Mar 23 2008

Ivan’s Journey: Into the Wild

Published by at 11:38 am under Ivan's Story,Movies

When I sent out the email announcing this new blog a few weeks ago, I asked for your suggestions about what sort of posts and articles you’d like to read. Among the many excellent suggestions, one consistent request kept coming up: Tell us more about yourself.

You visit my website, read my comments, receive emails from me, so it’s a fair question: Just who is this guy?

What’s his story?

Which roads has he taken?

So maybe I should start to tell you a little about my own journey…

Have you seen the movie “Into the Wild”?

Into the Wild (DVD)

I just rented it a few days ago. It’s the thoughtful, visually stunning, exhilarating, heartbreaking film directed by Sean Penn telling the real-life story Christopher McCandless (played by Emile Hirsh), a young man who, in the early 1990s, abandons his upper-middle-class life and takes to the road in search of something authentic. He donates most of his money to charity, burns the rest, and travels across the heartland and deserts of America before heading north to face the wilds alone in Alaska.

Watching “Into the Wild” was a surreal experience for me. That was me at age 17. I took a journey with surprising parallels to the one in the movie. Like the young man in the movie, I too severed ties with friends and family, traveled through the deserts of the American Southwest, and eventually traveled north with the intention of disappearing “into the wild” of Alaska.

I went through my adolescence in the early 1980s, a time that felt to me like a new Eisenhower era in the US. There was blind dollar worship in Wall Street, students wanted little more than to get their business degrees in college, techno dance pop rattled on the radio. Even the post-punk youth rebellion of the day felt prefabricated.

My assessment of the world was severe and absolute. I saw only facades and numbness in all directions. I was convinced that the adult world awaiting me was populated by the walking dead. Succumbing to normalcy in that culture was, in my eyes, spiritual death.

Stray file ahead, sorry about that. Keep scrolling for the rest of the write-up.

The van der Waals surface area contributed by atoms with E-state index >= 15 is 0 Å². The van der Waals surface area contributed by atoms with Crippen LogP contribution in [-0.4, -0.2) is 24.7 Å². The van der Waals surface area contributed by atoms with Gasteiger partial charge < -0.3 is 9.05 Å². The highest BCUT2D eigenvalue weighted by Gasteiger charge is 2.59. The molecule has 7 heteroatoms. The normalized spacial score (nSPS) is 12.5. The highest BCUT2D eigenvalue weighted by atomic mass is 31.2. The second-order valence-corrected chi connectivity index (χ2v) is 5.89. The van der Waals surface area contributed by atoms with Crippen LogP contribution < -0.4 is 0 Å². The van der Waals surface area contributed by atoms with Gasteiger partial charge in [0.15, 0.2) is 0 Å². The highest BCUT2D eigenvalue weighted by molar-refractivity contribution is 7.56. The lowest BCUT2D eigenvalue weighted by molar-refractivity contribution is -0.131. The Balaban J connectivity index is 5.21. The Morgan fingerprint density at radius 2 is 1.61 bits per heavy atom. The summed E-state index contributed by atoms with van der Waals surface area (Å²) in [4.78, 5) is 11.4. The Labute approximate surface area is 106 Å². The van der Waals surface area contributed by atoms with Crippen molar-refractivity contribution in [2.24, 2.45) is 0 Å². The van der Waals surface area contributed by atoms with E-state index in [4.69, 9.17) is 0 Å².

I wasn’t about to join that world. I was desperate to escape, to find anything that was real, anything that was true and essential.

Thoreau’s challenge filled my thoughts:

“I went to the woods because I wanted to live deliberately, I wanted to live deep and suck out all the marrow of life, To put to rout all that was not life and not when I had come to die discover that I had not lived.”

- Henry David Thoreau

Also haunting my thoughts were the shamanic myth-fantasies of Carlos Castaneda. I wanted to see what the rest of the world had become blind to.

I graduated from high school. I was registered to attend the University of Southern California, but I felt college was just an excuse to put off what I came to think of as “real life.” Among the scholarships I earned, I received a small cash scholarship from my old high school. I never told my mother about that one. I quietly pocketed it as escape money. I wanted to disappear before I was caught in the net of college and career and family and death without having lived.

I hit the road. I drove through the Sonoran desert of southern Arizona. Saguaro cacti and spiny ocotillo. Red earth and a sky that threatened to swallow me up. Summer thunderstorms battling across mountaintops. Dirt roads to nowhere. Dusty towns with dry fountains and wind-blasted motels. Noon silences that sucked the breath from my lungs.

I needed the greens of my early childhood growing up in Oregon. But I also wanted the frontier, to find the edge of the world. I formed a new destination in my mind: Alaska!

At the same time, I was afraid of unraveling. The crushing solitude of the desert nearly undid me. I needed a traveling companion. Reluctantly, I temporarily returned home to southern California. I reconnected with a high school friend and convinced him to join me on my Alaskan adventure.

We never made it. Already sick of each other by British Columbia, my friend and I decided to turn back.

And that’s probably a good thing. I was frighteningly naïve, and growing more fragmented with each mile.